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Current evidence for the management of rheumatoid arthritis with synthetic disease-modifying antirheumatic drugs: a systematic literature review informing the EULAR recommendations for the management of rheumatoid arthritis
  1. Cécile Gaujoux-Viala1,2,
  2. Josef S Smolen3,
  3. Robert Landewé4,
  4. Maxime Dougados2,
  5. Tore K Kvien5,
  6. Emilio Martin Mola6,
  7. Marieke Scholte-Voshaar7,
  8. Piet van Riel8,
  9. Laure Gossec2
  1. 1Pierre et Marie Curie University-Paris VI, APHP, Rheumatology, Pitié-Salpétrière Hospital, Paris, France
  2. 2Paris Descartes University, Medicine Faculty; UPRES-EA 4058; APHP, Rheumatology B Department, Cochin Hospital, Paris, France
  3. 3Department of Rheumatology, Medical University of Vienna and Hietzing Hospital, Vienna, Austria
  4. 4Department of Internal Medicine/Rheumatology, University Hospital Maastricht, Maastricht, The Netherlands
  5. 5Department of Rheumatology, Diakonhjemmet Hospital, Oslo, Norway
  6. 6Department of Rheumatology, Hospital Universitario La Paz, Madrid, Spain
  7. 7Department of Rheumatology, VU University Medical Center and Jan van Breemen Institute, Amsterdam, The Netherlands
  8. 8Department of Rheumatology, Radboud University Nijmegen Medical Centre, Nijmegen, The Netherlands
  1. Correspondence to Dr Cécile Gaujoux-Viala, Hôpital Pitié-Salpétrière, Service de Rhumatologie, 83 Boulevard de l’Hôpital, 75651 Paris Cedex 13, France; cecilegaujouxviala{at}


Objectives To assess the efficacy and safety of synthetic disease-modifying antirheumatic drugs (DMARDs) in adults with rheumatoid arthritis (RA)—a first step in a European League Against Rheumatism (EULAR) initiative to produce recommendations for the management of RA.

Methods A systematic review of the literature using PubMed, Embase and the Cochrane library was performed up to January 2009. All randomised controlled trials (RCTs) reporting the efficacy of synthetic DMARDs (vs placebo or other synthetic DMARDs) on signs and symptoms, disability and/or radiographic structural damage in patients with RA were selected. Studies of biological agents or glucocorticoids were excluded. A pooled effect size (ES) was calculated by meta-analysis. Safety and the occurrence of infections and neoplasia was also assessed.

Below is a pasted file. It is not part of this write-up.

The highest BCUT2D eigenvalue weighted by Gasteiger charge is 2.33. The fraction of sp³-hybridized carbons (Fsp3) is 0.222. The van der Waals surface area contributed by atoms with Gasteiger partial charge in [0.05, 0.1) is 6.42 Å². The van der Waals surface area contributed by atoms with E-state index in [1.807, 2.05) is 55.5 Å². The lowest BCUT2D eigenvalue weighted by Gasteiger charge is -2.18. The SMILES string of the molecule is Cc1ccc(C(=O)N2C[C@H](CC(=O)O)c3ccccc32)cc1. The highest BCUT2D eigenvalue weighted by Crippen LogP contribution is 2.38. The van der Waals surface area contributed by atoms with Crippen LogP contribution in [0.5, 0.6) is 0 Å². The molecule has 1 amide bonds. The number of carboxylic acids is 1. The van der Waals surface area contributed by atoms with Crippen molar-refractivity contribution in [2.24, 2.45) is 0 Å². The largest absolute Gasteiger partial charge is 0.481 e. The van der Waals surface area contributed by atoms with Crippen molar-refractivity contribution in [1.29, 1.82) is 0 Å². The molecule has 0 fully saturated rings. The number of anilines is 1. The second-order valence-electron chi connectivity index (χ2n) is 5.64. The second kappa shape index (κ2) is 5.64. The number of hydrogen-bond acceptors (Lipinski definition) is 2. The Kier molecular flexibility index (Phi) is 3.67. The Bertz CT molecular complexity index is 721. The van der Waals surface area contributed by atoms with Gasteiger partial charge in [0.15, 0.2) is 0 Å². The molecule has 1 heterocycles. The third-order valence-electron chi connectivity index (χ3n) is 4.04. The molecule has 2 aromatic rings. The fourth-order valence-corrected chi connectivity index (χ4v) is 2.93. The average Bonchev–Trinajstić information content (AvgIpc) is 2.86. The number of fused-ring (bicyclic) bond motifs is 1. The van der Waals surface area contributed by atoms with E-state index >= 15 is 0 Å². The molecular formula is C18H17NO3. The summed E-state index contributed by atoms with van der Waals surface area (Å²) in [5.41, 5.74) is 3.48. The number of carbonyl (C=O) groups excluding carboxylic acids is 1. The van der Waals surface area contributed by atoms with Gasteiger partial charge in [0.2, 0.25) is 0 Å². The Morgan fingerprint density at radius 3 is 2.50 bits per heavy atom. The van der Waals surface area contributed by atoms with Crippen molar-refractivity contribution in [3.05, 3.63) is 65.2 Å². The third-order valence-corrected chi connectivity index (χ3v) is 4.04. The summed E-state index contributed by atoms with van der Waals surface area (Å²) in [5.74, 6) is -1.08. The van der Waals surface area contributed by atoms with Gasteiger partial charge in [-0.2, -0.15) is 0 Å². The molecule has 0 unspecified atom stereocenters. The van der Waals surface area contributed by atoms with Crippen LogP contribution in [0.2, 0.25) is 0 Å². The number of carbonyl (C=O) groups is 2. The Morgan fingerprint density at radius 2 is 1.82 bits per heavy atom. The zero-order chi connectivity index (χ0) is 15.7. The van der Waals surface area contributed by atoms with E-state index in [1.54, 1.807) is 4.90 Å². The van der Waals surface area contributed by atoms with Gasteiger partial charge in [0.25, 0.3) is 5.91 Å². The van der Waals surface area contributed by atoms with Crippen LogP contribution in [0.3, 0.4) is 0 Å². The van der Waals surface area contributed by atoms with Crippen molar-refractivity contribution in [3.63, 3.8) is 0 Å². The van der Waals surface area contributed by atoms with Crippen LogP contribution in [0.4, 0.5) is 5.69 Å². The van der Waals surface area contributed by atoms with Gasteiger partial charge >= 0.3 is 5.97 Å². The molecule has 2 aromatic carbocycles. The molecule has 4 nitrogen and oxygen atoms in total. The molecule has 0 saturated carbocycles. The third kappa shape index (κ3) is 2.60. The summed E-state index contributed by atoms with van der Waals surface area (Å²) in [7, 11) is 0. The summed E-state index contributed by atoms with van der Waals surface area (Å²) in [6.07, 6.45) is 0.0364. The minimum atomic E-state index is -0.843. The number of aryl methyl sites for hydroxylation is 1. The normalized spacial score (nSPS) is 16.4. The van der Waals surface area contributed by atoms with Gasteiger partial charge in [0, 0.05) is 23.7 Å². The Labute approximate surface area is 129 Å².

Results 97 RCTs (14 159 patients) were analysed for efficacy. The pooled analysis indicated that methotrexate (MTX) was more efficacious in reducing signs and symptoms, disability and radiographic structural damage than other synthetic DMARDs pooled: ES for swollen joint count (SJC) versus pooled DMARDs=1.42 (95% CI 0.65 to 2.18). Leflunomide appeared to be as effective as MTX. Sulfasalazine and injectable gold were efficacious in reducing signs and symptoms and structural damage. Ciclosporin, minocycline, tacrolimus and hydroxychloroquine showed some efficacy in reducing SJC. Auranofin and D-penicillamine showed no significant superiority over placebo. The risks of cancer and of infection were increased with cyclophosphamide and azathioprine.

Conclusions MTX was well-tolerated and effective in reducing signs and symptoms, disability and structural damage. A comparison with other synthetic DMARDs was in favour of MTX, though at the tested doses MTX and leflunomide were equally effective.

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Despite extensive research, rheumatoid arthritis (RA) continues to have a profound impact on the life of the patients, their families and society. To avoid long-term disability and premature death, therapeutic approaches call for early intervention with disease-modifying antirheumatic drugs (DMARDs), either as monotherapy or combination therapy. In 2009, a European League Against Rheumatism (EULAR) Task Force aimed at aggregating available information on disease modification in RA into practical recommendations.1 To this end, several systematic literature reviews (SLRs) were necessary for the provision of current states of evidence. The objectives of this report were to analyse the literature on the efficacy on signs and symptoms, disability and structure, of all synthetic DMARDs available in RA, in published randomised controlled trials and to assess the safety, with a special focus on cancers and infections. For efficacy, the focus was on mono- and combination therapy but disregarding addition of biological agents or glucocorticoids; the latter will be discussed elsewhere.2 ,3


Methods are described briefly here; more details are given in the online supplementary material.

Study selection